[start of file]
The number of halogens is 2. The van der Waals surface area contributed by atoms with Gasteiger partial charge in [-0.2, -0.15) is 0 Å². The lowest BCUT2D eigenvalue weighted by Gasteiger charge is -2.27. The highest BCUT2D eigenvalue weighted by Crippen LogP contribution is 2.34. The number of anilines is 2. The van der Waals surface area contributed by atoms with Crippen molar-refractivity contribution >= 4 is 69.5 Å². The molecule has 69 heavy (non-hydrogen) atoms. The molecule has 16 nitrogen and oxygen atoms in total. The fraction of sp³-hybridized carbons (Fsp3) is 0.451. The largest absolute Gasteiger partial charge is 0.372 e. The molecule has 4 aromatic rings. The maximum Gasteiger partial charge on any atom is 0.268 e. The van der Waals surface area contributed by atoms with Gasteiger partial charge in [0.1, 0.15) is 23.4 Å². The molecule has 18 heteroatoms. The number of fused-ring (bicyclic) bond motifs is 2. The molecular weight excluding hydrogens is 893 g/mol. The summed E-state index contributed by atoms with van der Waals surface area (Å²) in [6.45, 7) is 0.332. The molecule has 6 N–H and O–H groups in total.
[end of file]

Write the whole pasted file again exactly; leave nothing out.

The number of halogens is 2. The van der Waals surface area contributed by atoms with Gasteiger partial charge in [-0.2, -0.15) is 0 Å². The lowest BCUT2D eigenvalue weighted by Gasteiger charge is -2.27. The highest BCUT2D eigenvalue weighted by Crippen LogP contribution is 2.34. The number of anilines is 2. The van der Waals surface area contributed by atoms with Crippen molar-refractivity contribution >= 4 is 69.5 Å². The molecule has 69 heavy (non-hydrogen) atoms. The molecule has 16 nitrogen and oxygen atoms in total. The fraction of sp³-hybridized carbons (Fsp3) is 0.451. The largest absolute Gasteiger partial charge is 0.372 e. The molecule has 4 aromatic rings. The maximum Gasteiger partial charge on any atom is 0.268 e. The van der Waals surface area contributed by atoms with Gasteiger partial charge in [0.1, 0.15) is 23.4 Å². The molecule has 18 heteroatoms. The number of fused-ring (bicyclic) bond motifs is 2. The molecular weight excluding hydrogens is 893 g/mol. The summed E-state index contributed by atoms with van der Waals surface area (Å²) in [6.45, 7) is 0.332. The molecule has 6 N–H and O–H groups in total.